Did I request thee, Maker, from my clay To mould me man? Did I solicit thee From darkness to promote me? -- John Milton, Paradise Lost
Like one who, on a lonely road, Doth walk in fear and dread, And, having once turned round, walks on, And turns no more his head; Because he knows a frightful fiend Doth close behind him tread. -- Samuel Taylor Coleridge, The Rime of the Ancient Mariner
I saw the hideous phantasm of a man stretched out, and then, on the working of some powerful engine, show signs of life, and stir with an uneasy, half-vital motion. -- Mary Shelley
We will each write a ghost story. -- Lord Byron
So now my summer task is ended, Mary, And I return to thee, my own heart's home; As to his Queen some Victor Knight of Faery, Earning bright spoils for her enchanted dome ... -- Percy Bysshe Shelley
There are two creatures of horror that are known to everyone - Dracula and Frankenstein - though in popular misconception neither bear much resemblance to their original creations.
Both Bram Stoker's Dracula and Mary Shelley's Frankenstein have led to a whole genre of horror movies, though none bear much resemblance either to the original characters or to the novels in which they first appear.
Frankenstein was a monster, though strictly speaking Frankenstein's Monster, the result of medical experimentation by Victor Frankenstein, 'a pale student of unhallowed arts', that went badly wrong, using stolen body parts. Frankenstein has become the byword for any monster, especially something artificially created, out of control. It has stood the test of time as a modern parable that man should not attempt to play God, and should he try, his creations will turn upon him.
The Frankenstein parable could not be more appropriate today as we near the end of the Millennium with Man playing God with Nature - genetic engineering, cross-species transplants, and human cloning. Like Victor Frankenstein we tamper at our peril.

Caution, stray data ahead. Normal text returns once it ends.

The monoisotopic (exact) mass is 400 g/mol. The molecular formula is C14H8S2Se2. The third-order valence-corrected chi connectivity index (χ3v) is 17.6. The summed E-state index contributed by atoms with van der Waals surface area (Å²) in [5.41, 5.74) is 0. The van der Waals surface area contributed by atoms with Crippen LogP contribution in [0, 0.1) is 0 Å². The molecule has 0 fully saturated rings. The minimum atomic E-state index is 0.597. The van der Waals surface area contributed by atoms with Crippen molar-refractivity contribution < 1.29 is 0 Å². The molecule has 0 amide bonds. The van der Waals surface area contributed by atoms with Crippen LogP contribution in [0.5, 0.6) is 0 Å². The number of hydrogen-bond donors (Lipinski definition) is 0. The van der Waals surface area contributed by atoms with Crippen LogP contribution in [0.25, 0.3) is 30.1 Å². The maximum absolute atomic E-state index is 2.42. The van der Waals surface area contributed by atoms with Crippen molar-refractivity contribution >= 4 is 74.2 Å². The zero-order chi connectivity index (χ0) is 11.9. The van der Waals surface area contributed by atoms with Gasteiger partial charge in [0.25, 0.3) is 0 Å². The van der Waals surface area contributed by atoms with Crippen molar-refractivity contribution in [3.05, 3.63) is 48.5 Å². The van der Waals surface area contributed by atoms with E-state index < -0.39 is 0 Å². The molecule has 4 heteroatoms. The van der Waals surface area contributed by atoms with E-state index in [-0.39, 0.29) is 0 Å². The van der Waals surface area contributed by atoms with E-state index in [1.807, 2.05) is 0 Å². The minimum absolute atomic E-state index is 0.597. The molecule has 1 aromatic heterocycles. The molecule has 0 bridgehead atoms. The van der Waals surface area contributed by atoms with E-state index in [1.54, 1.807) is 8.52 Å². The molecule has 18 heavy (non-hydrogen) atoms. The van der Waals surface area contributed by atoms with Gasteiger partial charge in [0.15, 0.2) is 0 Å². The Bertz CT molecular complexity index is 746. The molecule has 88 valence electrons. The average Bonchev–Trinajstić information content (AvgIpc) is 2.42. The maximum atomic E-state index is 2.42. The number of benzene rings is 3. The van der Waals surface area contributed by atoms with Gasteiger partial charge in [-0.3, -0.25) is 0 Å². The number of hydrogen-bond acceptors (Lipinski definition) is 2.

Frankenstein was created when Mary Shelley, Percy Bysshe Shelley and Byron were cooped up in a cottage on the shores of Lake Geneva with a storm raging all around. They challenged each other to write a ghost story. The party was so impressed by Mary Shelley's story that she was persuaded to turn it into a full length novel and publish.
Such has been the success of Frankenstein (1818), that it is Mary Shelley who is today well known whereas the then well known poet Percy Bysshe Shelley has sunk into obscurity.
Frankenstein or to give the novel its full, but less well known title, Frankenstein or The Modern Prometheus was originally published anonymously, with a preface by Percy Bysshe Shelley. It was later revised by Mary Shelley and published with a preface under her own name (1831). Modern texts are usually the 1831 version.
There have been more than a hundred Frankenstein movies, the only one to attempt to follow the novel was Kenneth Branagh's Mary Shelley's Frankenstein (1994).
Mary Shelley wrote several other novels including The Last Man (1826), Perkin Warbeck (1830), Lodore (1835) and Falkner (1837), but none repeated the success or came up to the standard of Frankenstein. She also wrote several essays including Rambles in Germany and Italy (1844) based on a continental tour she undertook with her son Percy Florence and his friends.